Usually, clubs send out scouts to regional tournaments or something, or recognized schools occasionally. Very rarely do they go to individual games, unless to watch a known talent.JoshIsKing wrote:How do they draft college players? do they go to games or is there a important tournament that everyone participates in?
Its pretty rare for Freshman to start right away. I think its actually good in a way as it will give you time to settle into school. Its tough being an athlete in college and trying to balance everything but it can be done. They won't let you fail. At most schools that i've seen and know kids who play sports (soccer) they are treated well. They get tutors and mentors to help them with school work.JoshIsKing wrote:The college that is offering me a scholarship is the Lincoln Memorial University in Tennessee. I Have an older friend who goes there and he said its very hard to start on the team as a freshman, even though he is really good... that kinda scares me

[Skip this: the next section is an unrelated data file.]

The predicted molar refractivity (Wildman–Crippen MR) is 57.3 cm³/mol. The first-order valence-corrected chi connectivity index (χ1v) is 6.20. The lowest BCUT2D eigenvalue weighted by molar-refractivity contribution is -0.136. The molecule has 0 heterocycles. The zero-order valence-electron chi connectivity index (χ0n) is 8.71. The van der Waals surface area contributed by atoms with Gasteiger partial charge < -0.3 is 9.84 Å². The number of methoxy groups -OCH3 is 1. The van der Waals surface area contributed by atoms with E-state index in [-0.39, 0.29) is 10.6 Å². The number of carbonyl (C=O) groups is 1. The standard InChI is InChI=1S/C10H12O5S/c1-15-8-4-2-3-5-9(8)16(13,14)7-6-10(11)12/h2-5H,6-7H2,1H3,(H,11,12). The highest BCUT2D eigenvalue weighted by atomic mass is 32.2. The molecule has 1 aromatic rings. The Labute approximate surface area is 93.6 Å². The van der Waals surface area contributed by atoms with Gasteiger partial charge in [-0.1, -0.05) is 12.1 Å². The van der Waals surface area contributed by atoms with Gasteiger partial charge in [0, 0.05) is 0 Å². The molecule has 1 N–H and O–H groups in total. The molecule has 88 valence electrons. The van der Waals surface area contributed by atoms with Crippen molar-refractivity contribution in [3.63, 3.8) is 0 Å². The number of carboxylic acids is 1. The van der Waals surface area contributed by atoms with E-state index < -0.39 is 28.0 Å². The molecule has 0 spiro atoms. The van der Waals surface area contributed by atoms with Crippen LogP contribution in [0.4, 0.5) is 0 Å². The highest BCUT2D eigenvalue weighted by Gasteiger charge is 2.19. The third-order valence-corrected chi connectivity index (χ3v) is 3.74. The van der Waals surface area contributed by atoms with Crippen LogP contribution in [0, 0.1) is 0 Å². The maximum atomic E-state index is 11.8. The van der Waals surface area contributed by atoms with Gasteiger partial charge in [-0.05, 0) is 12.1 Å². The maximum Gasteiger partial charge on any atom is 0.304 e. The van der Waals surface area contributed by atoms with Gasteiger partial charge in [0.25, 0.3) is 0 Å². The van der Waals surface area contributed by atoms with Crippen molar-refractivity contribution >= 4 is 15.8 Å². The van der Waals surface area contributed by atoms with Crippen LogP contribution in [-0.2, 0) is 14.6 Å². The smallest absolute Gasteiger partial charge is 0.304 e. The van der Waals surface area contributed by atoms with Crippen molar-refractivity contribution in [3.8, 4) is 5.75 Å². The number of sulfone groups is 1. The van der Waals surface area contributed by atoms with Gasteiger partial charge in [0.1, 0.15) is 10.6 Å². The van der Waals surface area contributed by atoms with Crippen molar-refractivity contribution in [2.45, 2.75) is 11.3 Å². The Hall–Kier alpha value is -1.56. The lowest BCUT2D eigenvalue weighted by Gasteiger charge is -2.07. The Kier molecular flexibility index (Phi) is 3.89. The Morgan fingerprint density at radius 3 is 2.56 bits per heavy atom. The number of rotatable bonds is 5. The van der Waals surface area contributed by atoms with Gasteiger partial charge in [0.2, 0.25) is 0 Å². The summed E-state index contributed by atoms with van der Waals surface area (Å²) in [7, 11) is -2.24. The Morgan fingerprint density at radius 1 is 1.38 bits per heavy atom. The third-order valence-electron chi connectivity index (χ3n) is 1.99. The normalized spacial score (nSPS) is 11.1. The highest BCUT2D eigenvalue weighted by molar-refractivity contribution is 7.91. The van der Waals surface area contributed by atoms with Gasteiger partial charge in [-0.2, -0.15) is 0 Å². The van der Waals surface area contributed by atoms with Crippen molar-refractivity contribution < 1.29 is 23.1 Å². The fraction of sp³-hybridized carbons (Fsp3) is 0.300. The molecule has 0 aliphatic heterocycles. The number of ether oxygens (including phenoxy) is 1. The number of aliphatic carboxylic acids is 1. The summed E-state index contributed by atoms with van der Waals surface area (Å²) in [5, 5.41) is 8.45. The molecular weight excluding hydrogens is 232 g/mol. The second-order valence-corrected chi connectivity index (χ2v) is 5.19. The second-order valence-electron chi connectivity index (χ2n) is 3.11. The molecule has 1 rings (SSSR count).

Popularity isn't an excuse. Players like Ljungberg, Blanco, Beckham, etc are making well over 1 million dollars to play. There is enough money there to pay all players well. Hell a 3rd division player in Europe is probably better paid than most MLS players. It seems the MLS would rather pay a bunch of money to 30+ year olds. No wonder some of the draft picks/rookies leave for Europe especially with pt not guaranteed. There is no reserve league and they don't utilize the USL enough for loan deals. I've heard USL teams want to leave USL and create their own league.pickyourheadup wrote:I think the salary difference is because of the popularity of various sports in the U.S.
Soccer isn't as popular as baseball, football, or basketball and therefore isn't able to generate enough money to pay its athletes well.
JoshIsKing, a friend of mine also got a scholarship and was "redshirted" as a Freshman (doesnt get playing time in games). He got so frustrated he left.
The lesson to learn from this is that you are:
--First and foremost a student. You are at university to receive and education to prepare you for a professional career. Soccer is a means of getting that education for a low/zero cost.
--Remember that even if you want to play professional soccer as your career, a good education is important in case your career doesn't turn out as you expected. A college degree will give you a "Plan B".
Actually, a large amount of teams have Soccer Specific Stadiums.Rome_Leader wrote:- Most matches are played on American football fields; very few exclusive stadiums